What I will never adopt is using the term “on line” for waiting “in line” and I still don’t order food from apps and to get it delivered to me by bike. I still walk a lot—even more than the average New Yorker—but have yet to take a taxi or Uber in the city. I still dress much more casually and brighter than most of my fellow New Yorkers, who prefer black for every occasion.

When people ask what my favorite thing is about New York, my answer is “the diversity of people.” It’s a little bit of a cop-out since that can also cover the fact that I can get Malaysian or Colombian food if I want it and talk to people both at MoMa and the Flushing St. Target, but I am a big people-watcher, and I have never been to a place that rivals New York for people watching. I can walk twenty blocks from where I live in Brooklyn and start in industrial buildings on the waterfront and move to neighborhoods and small shops, first predominantly Latino (a mix of mostly Mexican, Puerto Rican, and Colombian judging by the flags I see in apartment windows), then to Chinese and Taiwanese neighborhoods, then to a practically 100% Hasidic Jewish neighborhood. All is New York. All American.  It is said that there are more languages spoken in New York than any other place on Earth and between immigrant groups, multi-generational pride in one’s roots, and tourists, I think it must be true. I like what the diversity of New York has taught me about different cultures, interacting with people, and being forced to confront serious poverty and social issues our country is still dealing with.

Along Canal Street, today the intersection of Manhattan’s Chinatown and Little Italy.

I also love the history here (Revolutionary War battles! Ulysses S. Grant’s tomb! Site of the first hot dogs and pizzerias in the US!). Though New York is in fact not the center of the universe (friendly reminder to my fellow New Yorkers), history and power in the United States has concentrated here. The New York Stock Exchange. Ellis Island. The UN Headquarters. The World Trade Center sites. Broadway. There is so much in New York that people are somewhat familiar with before they come because things that happen in New York do permeate much of American life elsewhere.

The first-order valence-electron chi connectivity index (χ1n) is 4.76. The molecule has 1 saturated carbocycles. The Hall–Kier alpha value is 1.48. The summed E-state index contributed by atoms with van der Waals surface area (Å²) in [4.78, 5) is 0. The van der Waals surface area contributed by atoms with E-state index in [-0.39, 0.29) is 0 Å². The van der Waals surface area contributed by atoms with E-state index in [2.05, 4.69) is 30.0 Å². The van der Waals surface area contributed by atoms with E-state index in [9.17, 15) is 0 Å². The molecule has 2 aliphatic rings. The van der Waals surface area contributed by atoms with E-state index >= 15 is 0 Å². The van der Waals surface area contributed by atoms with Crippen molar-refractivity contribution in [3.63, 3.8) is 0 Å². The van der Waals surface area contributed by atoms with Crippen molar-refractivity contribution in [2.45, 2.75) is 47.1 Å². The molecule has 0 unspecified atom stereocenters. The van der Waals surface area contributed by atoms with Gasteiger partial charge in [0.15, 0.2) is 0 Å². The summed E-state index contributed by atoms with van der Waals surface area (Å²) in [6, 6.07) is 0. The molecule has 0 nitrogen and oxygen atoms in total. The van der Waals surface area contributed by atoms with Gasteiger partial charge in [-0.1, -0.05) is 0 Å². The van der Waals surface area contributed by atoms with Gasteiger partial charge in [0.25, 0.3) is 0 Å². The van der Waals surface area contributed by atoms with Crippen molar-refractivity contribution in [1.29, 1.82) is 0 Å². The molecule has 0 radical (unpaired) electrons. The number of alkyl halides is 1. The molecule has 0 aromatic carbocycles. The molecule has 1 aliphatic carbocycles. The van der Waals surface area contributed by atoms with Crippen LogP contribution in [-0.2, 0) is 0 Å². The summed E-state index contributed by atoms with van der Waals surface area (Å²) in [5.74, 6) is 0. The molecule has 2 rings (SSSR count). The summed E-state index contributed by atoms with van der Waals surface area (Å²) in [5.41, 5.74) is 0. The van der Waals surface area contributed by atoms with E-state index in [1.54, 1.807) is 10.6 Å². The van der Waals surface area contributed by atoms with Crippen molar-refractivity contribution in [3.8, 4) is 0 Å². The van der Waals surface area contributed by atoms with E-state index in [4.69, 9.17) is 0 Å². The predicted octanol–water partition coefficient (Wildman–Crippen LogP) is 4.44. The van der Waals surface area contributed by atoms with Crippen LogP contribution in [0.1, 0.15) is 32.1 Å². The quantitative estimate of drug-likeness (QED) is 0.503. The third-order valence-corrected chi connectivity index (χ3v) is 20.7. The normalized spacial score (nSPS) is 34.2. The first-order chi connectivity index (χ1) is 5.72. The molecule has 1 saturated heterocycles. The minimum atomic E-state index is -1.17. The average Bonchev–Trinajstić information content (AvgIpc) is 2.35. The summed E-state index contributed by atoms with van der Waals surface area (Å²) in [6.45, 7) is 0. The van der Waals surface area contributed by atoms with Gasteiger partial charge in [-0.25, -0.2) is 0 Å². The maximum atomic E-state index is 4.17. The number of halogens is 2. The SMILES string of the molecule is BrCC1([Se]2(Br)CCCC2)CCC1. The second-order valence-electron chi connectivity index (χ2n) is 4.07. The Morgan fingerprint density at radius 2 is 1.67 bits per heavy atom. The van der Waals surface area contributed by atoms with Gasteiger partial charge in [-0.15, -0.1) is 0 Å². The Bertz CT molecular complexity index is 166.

The Little Red Lighthouse sits underneath the George Washington Bridge along the Hudson River. It is in Fort Washington Park, site of a Revolutionary War fort with a view of the volcanic cliffs of the Palisades in New Jersey.

I will argue with New Yorkers who feel like they don’t need to ever leave the city because of New York’s diversity and offerings, but I do love that I can try Georgian food in the Bay Ridge neighborhood (that would be from the country not the state), then head up to Prospect Park and see West Indians playing cricket, then hop inside a museum to see an exhibit on Frida Kahlo, one of Gilbert Stuart’s original portraits of George Washington, and 3,000-year-old Egyptian sarcophagi and papyrus scrolls. And that’s just in Brooklyn. There are things I miss by living in a city—mostly I miss mountains and seeing a night sky—but as long as I balance taking advantage of living in this city of 8 million people, taking the occasional weekend trip away, and being my regular introverted self hiding away in my apartment, I have no desire to move elsewhere right now.

I know my year in New York has changed me. I grew up calling my home state simply “Washington,” with our nation’s capital shortened to “D.C.” to distinguish the two. Here though, when I talk about “back home,” I do call it “Washington State,” while Washington is that city four hours south that will always be playing second fiddle to New York.

I won’t ever be a New Yorker, and I don’t plan on being here forever, but I’ll defend this city with the best of them.

One year in, life in the City is good.